November 2015—Tim Skelton, MD, PhD, knows a fair amount about how to enhance the clinical value of urinalysis. It’s a subject that, as medical director of the core laboratory and laboratory informatics at Lahey Hospital and Medical Center in Burlington, Mass., he’s been focused on for the past three years. But he didn’t exactly set out to become an expert in that particular area. He was mainly trying to figure out why his laboratory was experiencing repeated urinalysis quality assurance failures.
In a presentation at this year’s American Association for Clinical Chemistry annual meeting, Dr. Skelton related his frustration in trying to meet the clinical tolerances in testing for protein, glucose, occult blood, and ketones. “We got new analyzers in, we retrained technologists, we tried to change our procedures, we told them not to put certain specimens on. And none of those things helped.” Added to that, the leukocyte esterase, nitrates, and occult blood tests done by dipstick frequently gave false-negative results. “The current method [of urinalysis] does not meet the performance characteristics required for good patient care” was the conclusion of a June 2012–January 2014 QA project at Lahey Health System.
As an example of the type of quality assurance problems that were cropping up, in July 2013 the laboratory performed split patient sample comparisons across different instruments: the main dipstick reader in the main hospital, a small backup dipstick reader, and a separate hospital’s medium-sized dipstick reader. “We had three techs at different hospitals do a manual interpretation and tried to compare them, and what we found was a huge variation. The same specimen could come in at 15, trace, or negative for ketones, depending on which tech was reading it. Proteins could vary from greater than 300 mg/dL to 30–100 mg/dL.” Clinically, those results require very different actions, he notes. “So we needed to change the system.”
At the time, the laboratory reflexed to a microscopic analysis only when a chemistry was positive. “We realized that wasn’t adequate. It wasn’t possible to get what we needed clinically from the urine dipstick; based on the evidence, you needed a microscopic analysis on every urine specimen.”
Lucky timing was part of what led to the cure, Dr. Skelton says. In response to the quality concerns, his laboratory was doing a lot of research on efficient urine analyzer instruments just at the moment that a number of mergers were occurring in his health care system. So standardization across Lahey Health System was a leading priority, and rules and order sets were being built to convert to a systemwide electronic medical record.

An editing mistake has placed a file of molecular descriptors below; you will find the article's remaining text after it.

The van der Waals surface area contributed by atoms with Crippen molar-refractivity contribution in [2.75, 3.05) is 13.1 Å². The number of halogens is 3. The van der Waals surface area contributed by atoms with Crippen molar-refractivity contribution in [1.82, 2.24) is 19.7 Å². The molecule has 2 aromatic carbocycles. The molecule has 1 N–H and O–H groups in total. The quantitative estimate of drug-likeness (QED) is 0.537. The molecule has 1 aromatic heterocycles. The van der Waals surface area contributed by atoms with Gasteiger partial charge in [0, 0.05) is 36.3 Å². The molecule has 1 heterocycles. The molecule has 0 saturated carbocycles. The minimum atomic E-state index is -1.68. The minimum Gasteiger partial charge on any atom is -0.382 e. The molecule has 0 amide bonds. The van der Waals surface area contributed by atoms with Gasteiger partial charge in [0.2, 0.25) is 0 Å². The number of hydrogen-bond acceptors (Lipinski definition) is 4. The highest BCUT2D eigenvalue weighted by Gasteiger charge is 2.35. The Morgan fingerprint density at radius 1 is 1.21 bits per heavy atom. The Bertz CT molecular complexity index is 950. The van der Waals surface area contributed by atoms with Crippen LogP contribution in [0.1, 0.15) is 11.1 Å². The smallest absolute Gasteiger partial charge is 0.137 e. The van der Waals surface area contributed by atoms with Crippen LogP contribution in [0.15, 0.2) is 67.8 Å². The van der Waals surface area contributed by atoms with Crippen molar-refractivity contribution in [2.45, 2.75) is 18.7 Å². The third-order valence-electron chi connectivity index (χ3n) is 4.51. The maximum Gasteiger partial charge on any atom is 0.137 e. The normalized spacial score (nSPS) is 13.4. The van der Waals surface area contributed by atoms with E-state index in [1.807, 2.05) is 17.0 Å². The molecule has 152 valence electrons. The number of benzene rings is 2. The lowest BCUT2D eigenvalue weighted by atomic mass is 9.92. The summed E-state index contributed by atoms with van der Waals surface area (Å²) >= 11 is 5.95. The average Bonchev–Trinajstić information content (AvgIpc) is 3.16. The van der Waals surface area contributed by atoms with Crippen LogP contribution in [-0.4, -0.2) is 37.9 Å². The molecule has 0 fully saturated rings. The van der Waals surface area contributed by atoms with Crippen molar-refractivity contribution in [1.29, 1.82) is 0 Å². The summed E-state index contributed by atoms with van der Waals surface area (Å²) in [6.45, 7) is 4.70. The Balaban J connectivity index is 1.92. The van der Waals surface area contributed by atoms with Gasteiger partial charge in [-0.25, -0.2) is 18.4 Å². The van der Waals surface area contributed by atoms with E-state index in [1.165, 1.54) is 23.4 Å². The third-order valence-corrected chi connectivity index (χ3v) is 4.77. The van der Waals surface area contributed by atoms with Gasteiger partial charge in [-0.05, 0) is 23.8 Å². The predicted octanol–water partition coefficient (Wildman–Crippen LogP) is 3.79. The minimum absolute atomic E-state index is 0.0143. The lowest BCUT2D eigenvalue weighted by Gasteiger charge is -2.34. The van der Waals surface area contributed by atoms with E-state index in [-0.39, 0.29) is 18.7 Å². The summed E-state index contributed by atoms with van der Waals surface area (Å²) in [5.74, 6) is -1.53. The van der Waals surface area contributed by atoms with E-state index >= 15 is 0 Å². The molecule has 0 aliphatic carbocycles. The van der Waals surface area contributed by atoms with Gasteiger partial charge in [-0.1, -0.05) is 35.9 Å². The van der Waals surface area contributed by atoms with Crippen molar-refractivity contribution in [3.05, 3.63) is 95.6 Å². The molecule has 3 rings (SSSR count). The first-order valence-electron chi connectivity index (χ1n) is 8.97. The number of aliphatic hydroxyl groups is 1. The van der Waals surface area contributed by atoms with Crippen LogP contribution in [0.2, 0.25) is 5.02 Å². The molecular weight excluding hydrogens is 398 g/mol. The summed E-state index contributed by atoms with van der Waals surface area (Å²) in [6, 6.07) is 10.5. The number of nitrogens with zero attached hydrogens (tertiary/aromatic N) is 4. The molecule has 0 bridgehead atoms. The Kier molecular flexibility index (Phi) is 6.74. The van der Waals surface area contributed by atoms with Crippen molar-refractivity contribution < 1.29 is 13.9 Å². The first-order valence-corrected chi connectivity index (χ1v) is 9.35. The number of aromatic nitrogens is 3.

At the same time, the task of migrating all workflow processes to the middleware or to the EMR and away from the LIS was overburdening the medical technologists, while faster turnaround to the emergency room was badly needed. So increased automation began looking like a must. “I would have to say a lot of things converged to make us surge ahead with the solution,” says Dr. Skelton in an interview with CAP TODAY.
With promising new urine analyzers coming on the market, the laboratory decided to make the switch from manual microscopic methodology to integrated flow cytometry and chemical analysis on all specimens. A validated dipstick reader with color correction was available from U.S. Arkray, and Sysmex had developed the UF 1000i automated urine particle analyzer, which is the flow cytometry side. “They got together and merged the two instruments into one integrated urine analyzer, and that allowed walkaway automation.”
This combination gave the laboratory the solution it needed, and it went live with the automated flow cytometry method about a year ago. “The two things that solved the problem for us were to get an analyzer with color correction, so we could correct for the colored specimen, and to do the microscopic particle analysis on every specimen. So even if the dipstick was incorrect, we would find the elements in the urine that were clinically important.” Together, the walkaway automation and color correction allow for effective information technology workflow integration and autoverification for improved turnaround times and patient flow through the emergency department, Dr. Skelton says.